There are many digital video applications that require segmentation of each video image or frame, e.g., into a foreground image or object/region of interest and a background. Prior art approaches to such segmentation involve manually segmenting each frame image using various image editing tools. However, such manual segmentation is time-consuming, tedious, and error prone.

SUMMARY

Various embodiments of systems, methods, and computer-readable storage media for performing automatic segmentation of images in a video sequence are presented.

First, a segmentation shape prediction and a segmentation color model for a current image (e.g., a first image) of a video sequence may be determined based on existing segmentation information for at least one previous image of the video sequence. For example, in one embodiment, a user may manually segment the current image into a foreground and a background, storing the segmentation information for this current image, including a segmentation contour that divides the background from foreground, e.g., a foreground object, in the image.

The determination of the shaped prediction and color model may be performed via any of a variety of techniques, as desired. For example, regarding shape prediction, in one embodiment, scale invariant feature transform (SIFT) techniques may be employed to generate an estimate or rough version of the segmentation contour for the current image based on the at least one previous image of the sequence, i.e., based on the pre-existing segmentation contour. SIFT key points are reliable features for consecutive frames in videos. By matching the SIFT key points of the previous image/frame with corresponding key points in the current image/frame, one can determine a good initial guess of the contour in the current (or new) frame. Thus, once the affine transform has been determined based on the matching key points in the two frames, the initial contour may be transformed to generate a rough estimate or predicted shape of the contour for the subsequent frame. In some embodiments, a plurality of local classifiers may be constructed along the contour and used to perform operations with respect to the contour. For example, in some embodiments, a sliding window approach may be employed, where each classifier, whose center point lies on the contour, defines and operates on a local region around a respective contour point (the classifier's center), integrating color and shape information from the previous frame, e.g., a color model and a shape prediction, and determining the predicted contour accordingly. Thus, the shape alignment process may operate to roughly align the classifier windows with the foreground object in frame i+1.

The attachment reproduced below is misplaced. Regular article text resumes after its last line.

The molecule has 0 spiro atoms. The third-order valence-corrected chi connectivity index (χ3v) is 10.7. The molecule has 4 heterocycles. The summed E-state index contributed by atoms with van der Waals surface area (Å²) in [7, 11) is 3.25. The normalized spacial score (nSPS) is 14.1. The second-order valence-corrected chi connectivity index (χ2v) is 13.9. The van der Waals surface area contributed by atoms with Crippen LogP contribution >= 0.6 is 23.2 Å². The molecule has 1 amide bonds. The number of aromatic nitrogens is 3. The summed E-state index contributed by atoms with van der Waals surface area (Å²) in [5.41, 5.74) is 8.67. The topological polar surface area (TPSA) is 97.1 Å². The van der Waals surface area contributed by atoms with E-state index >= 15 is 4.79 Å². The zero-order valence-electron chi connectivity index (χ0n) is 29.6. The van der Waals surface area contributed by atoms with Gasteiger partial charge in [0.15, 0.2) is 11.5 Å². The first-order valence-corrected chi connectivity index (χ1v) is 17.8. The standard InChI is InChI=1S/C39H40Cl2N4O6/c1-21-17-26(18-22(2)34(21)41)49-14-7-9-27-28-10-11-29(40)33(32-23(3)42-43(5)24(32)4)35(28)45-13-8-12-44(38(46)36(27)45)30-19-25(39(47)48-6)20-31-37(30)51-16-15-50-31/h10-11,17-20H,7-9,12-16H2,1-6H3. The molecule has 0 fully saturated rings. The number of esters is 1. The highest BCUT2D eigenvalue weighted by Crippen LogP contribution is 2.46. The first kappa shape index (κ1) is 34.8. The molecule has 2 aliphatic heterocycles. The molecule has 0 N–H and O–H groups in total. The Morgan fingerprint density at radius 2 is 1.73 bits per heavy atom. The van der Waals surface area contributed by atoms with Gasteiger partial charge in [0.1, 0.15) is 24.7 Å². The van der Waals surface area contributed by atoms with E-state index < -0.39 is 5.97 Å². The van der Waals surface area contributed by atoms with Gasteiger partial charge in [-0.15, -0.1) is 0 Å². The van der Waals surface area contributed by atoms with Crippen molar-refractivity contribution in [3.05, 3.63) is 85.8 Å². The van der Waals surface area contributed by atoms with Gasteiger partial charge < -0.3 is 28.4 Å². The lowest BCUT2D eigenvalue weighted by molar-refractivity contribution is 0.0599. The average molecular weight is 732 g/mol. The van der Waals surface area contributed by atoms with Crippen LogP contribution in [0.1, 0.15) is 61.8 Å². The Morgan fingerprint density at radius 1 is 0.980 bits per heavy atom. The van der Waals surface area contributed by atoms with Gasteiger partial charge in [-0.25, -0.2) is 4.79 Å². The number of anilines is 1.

More specifically, in some embodiments, generating a local segmentation shape prediction based on the respective portion of the shape contour may include generating an initial local segmentation shape prediction via scale invariant feature transform (SIFT) applied to a plurality of key points in the respective region, and generating the local segmentation shape prediction by refining the estimate of the initial local segmentation shape prediction using optical flow applied to points along the respective portion of the shape contour. In one embodiment, generating the local segmentation shape prediction by refining the estimate of the initial local segmentation shape prediction using optical flow applied to points along the respective portion of the shape contour may include determining a local average flow vector based on optical flow of foreground pixels in the respective region, and applying the local average flow vector to the points along the respective portion of the shape contour to generate the local segmentation shape prediction. A local segmentation color model may be generated based at least on color information for the respective region of the at least one previous image included in the local classifier. Thus, the use of local classifiers to characterize and operate on local regions of the image may significantly enhance the accuracy and results of segmentation, particularly regarding images with complex foreground objects and/or backgrounds.

While applying the transform to each point on the contour (or some specified subset of such points, such as equally spaced sample points along the contour) will generate a rough estimate of the contour that approximately aligns the contour to the image of the subsequent frame, this transformation generally captures the object's principle rigid motion between the two frames, and thus may generally omit motion effects specific to local motion of parts of the object. To determine a better prediction of the contour, optical flow of contour pixels between the transformed frame and the next frame may be computed. However, due to the unreliability of optical flow on the boundary, e.g., where occlusion occurs, directly adding the flow vector to the contour points, i.e., at the pixel level, may produce erratic results. Thus, in on embodiment, rather than computing the optical flow based on the contour points themselves (using the center point per classifier), a local average flow inside the contour may be used. By incorporating local averaged optical flow into the process, a more accurate and robust estimated contour may be generated.